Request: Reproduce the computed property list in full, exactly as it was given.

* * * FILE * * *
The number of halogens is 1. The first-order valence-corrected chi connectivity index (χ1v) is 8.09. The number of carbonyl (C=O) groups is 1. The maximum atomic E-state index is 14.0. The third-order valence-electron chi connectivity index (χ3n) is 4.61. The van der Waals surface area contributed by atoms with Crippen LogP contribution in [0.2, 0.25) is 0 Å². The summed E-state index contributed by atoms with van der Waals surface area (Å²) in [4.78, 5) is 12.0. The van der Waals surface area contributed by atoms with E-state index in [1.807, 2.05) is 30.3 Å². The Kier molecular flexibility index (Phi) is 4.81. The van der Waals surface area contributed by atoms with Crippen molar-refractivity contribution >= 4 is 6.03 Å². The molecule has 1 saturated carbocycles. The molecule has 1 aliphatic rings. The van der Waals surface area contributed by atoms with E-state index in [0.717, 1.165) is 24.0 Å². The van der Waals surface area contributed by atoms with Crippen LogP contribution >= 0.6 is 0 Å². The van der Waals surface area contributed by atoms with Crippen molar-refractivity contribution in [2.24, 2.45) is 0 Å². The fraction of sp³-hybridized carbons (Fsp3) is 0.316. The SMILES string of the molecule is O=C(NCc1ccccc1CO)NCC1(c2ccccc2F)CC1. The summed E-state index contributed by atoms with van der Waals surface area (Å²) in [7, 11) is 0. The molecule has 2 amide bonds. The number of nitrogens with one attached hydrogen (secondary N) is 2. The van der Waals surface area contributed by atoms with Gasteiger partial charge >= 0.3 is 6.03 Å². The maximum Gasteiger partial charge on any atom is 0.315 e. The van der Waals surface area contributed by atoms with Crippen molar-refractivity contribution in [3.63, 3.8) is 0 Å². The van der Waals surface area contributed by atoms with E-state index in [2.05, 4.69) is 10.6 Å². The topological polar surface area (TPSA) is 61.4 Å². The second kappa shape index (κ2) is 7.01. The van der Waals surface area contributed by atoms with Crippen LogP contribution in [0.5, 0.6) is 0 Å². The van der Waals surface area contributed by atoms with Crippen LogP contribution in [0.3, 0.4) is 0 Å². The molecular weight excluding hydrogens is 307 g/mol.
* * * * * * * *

The number of halogens is 1. The first-order valence-corrected chi connectivity index (χ1v) is 8.09. The number of carbonyl (C=O) groups is 1. The maximum atomic E-state index is 14.0. The third-order valence-electron chi connectivity index (χ3n) is 4.61. The van der Waals surface area contributed by atoms with Crippen LogP contribution in [0.2, 0.25) is 0 Å². The summed E-state index contributed by atoms with van der Waals surface area (Å²) in [4.78, 5) is 12.0. The van der Waals surface area contributed by atoms with E-state index in [1.807, 2.05) is 30.3 Å². The Kier molecular flexibility index (Phi) is 4.81. The van der Waals surface area contributed by atoms with Crippen molar-refractivity contribution >= 4 is 6.03 Å². The molecule has 1 saturated carbocycles. The molecule has 1 aliphatic rings. The van der Waals surface area contributed by atoms with E-state index in [0.717, 1.165) is 24.0 Å². The van der Waals surface area contributed by atoms with Crippen LogP contribution >= 0.6 is 0 Å². The van der Waals surface area contributed by atoms with Crippen molar-refractivity contribution in [2.24, 2.45) is 0 Å². The fraction of sp³-hybridized carbons (Fsp3) is 0.316. The SMILES string of the molecule is O=C(NCc1ccccc1CO)NCC1(c2ccccc2F)CC1. The summed E-state index contributed by atoms with van der Waals surface area (Å²) in [7, 11) is 0. The molecule has 2 amide bonds. The number of nitrogens with one attached hydrogen (secondary N) is 2. The van der Waals surface area contributed by atoms with Gasteiger partial charge >= 0.3 is 6.03 Å². The maximum Gasteiger partial charge on any atom is 0.315 e. The van der Waals surface area contributed by atoms with Crippen molar-refractivity contribution in [3.63, 3.8) is 0 Å². The van der Waals surface area contributed by atoms with E-state index in [2.05, 4.69) is 10.6 Å². The topological polar surface area (TPSA) is 61.4 Å². The second kappa shape index (κ2) is 7.01. The van der Waals surface area contributed by atoms with Crippen LogP contribution in [0.5, 0.6) is 0 Å². The van der Waals surface area contributed by atoms with Crippen LogP contribution in [0.3, 0.4) is 0 Å². The molecular weight excluding hydrogens is 307 g/mol.